AMERICANS ARE now borrowing more heavily than at any time in their history. This great surge of borrowing began four years ago and continues to run strongly. It is being led by the federal government, but there is much more to it than the budget deficit. Corporations are borrowing heavily, much of the borrowing being related to take-over strategies. Private individuals are borrowing heavily, pushing the country's standard of living well beyond any level that it is currently earning -- and the difference is visible in those growing foreign trade deficits.
How dangerous is this accumulation of debt? The answer starts with a little history. From the end of World War II to the early 1980s, there was remarkable stability in Americans' total debt, public and private. It stayed at an almost constant ratio to the size of the national economy, just under one and a half times the gross national product. The United States came out of the war with a high federal debt but low levels of business and personal debt. Over the next three and a half decades, federal debt dropped in relation to GNP while, at precisely the same rate, private debt rose to finance industrial growth, housing and, increasingly, private consumption.
That changed after 1981. Both public borrowing and private borrowing turned in the same direction -- up. The total accumulation of debt is now significantly larger, in relation to GNP, than at any time in the past generation.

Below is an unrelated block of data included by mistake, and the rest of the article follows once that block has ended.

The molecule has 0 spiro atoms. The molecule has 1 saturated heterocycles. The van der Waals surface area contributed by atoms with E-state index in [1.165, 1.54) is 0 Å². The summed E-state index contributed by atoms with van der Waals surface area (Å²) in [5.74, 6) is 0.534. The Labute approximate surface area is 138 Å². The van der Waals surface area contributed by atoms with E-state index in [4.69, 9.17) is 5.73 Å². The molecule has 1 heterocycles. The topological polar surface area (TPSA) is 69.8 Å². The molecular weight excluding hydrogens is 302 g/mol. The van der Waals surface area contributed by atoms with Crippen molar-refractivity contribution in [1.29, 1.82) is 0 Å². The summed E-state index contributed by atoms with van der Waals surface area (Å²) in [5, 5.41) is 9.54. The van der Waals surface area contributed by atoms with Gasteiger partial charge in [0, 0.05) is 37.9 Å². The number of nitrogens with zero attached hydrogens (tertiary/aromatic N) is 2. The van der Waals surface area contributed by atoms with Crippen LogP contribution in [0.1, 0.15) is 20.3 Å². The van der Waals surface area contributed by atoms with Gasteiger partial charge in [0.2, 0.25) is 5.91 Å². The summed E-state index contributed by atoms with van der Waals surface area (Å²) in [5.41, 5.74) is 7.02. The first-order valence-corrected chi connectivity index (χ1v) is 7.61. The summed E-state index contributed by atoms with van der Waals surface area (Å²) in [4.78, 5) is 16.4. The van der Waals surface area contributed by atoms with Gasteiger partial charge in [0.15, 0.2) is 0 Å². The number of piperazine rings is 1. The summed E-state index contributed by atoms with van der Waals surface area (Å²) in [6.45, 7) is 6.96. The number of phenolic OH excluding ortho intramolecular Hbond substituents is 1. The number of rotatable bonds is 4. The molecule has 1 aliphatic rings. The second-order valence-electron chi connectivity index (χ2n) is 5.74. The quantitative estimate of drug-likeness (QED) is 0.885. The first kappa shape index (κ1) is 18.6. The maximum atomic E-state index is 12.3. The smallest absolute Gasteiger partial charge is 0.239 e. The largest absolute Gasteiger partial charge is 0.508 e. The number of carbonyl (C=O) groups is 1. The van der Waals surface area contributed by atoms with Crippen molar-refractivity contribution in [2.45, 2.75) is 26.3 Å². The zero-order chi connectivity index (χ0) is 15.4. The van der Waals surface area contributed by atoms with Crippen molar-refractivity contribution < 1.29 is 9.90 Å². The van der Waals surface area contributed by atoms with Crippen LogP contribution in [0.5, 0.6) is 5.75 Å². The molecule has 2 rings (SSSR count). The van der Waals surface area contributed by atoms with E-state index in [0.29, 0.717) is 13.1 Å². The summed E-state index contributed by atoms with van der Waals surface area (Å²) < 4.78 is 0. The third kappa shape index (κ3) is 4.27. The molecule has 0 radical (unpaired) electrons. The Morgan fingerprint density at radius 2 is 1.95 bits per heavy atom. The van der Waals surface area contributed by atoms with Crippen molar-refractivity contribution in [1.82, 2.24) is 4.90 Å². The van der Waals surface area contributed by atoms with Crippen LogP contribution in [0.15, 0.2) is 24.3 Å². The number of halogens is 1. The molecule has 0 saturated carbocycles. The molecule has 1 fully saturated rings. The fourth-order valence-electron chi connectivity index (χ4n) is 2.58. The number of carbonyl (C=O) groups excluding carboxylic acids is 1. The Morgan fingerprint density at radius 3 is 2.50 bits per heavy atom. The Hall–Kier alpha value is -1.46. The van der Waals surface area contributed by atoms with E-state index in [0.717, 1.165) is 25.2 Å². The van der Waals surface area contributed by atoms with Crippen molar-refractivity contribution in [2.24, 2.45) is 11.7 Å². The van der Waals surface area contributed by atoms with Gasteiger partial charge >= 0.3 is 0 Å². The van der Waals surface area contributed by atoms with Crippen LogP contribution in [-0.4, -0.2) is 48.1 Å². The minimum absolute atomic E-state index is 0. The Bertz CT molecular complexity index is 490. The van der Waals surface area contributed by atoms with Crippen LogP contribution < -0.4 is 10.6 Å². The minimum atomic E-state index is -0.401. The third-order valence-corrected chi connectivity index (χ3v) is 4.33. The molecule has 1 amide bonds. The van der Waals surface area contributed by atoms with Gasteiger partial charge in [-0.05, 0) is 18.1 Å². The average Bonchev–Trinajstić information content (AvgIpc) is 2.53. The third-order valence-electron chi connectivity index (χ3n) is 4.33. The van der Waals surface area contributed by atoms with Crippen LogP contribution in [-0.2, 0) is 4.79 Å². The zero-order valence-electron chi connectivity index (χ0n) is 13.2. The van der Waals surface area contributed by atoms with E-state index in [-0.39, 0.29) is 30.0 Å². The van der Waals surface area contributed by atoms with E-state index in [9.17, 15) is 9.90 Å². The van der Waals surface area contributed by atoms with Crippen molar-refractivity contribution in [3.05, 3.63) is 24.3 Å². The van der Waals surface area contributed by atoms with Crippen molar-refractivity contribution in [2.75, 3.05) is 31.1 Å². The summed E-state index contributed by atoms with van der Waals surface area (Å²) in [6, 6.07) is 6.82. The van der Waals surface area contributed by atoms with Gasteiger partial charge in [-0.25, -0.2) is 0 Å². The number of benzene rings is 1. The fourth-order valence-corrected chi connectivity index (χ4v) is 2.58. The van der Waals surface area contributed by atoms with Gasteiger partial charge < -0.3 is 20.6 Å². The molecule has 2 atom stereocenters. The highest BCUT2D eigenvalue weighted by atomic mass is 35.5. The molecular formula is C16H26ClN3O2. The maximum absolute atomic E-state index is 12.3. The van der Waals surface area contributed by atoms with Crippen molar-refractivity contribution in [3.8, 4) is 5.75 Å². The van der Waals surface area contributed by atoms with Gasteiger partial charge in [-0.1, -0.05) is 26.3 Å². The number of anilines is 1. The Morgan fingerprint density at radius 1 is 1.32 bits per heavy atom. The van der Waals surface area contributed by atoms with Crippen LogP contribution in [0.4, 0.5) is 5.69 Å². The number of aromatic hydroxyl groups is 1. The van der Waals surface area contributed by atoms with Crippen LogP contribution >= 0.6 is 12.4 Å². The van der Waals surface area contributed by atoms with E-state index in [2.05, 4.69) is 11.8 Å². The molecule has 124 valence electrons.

If this borrowing were being financed entirely by Americans, the consequences would be simpler and less disquieting. Economists used to be able to dismiss doubts about rising debt by observing that it was merely a matter of Americans lending money to other Americans within the closed system of the national economy. That's no longer true. A substantial amount of this borrowed money now comes from abroad.
As Americans become increasingly dependent on foreign financing, the foreign investors will become more important to the American economy. Collectively they will have great influence over two of the fundamental determinants of American prosperity, the interest rates and the dollar's foreign exchange rates.
Rising debt itself is not necessarily a threat. It's the way in which it is being financed that deserves attention and concern. The original Reagan economic program of 1981 was supposed to encourage greater savings and investment. Instead it has generated high consumption and a dismayingly low savings rate -- with the gap being filled, at the moment, by Japanese, European and Latin American lenders. Of all the miscalculations in the Reagan program, in the years ahead this one is likely to prove the most troubling.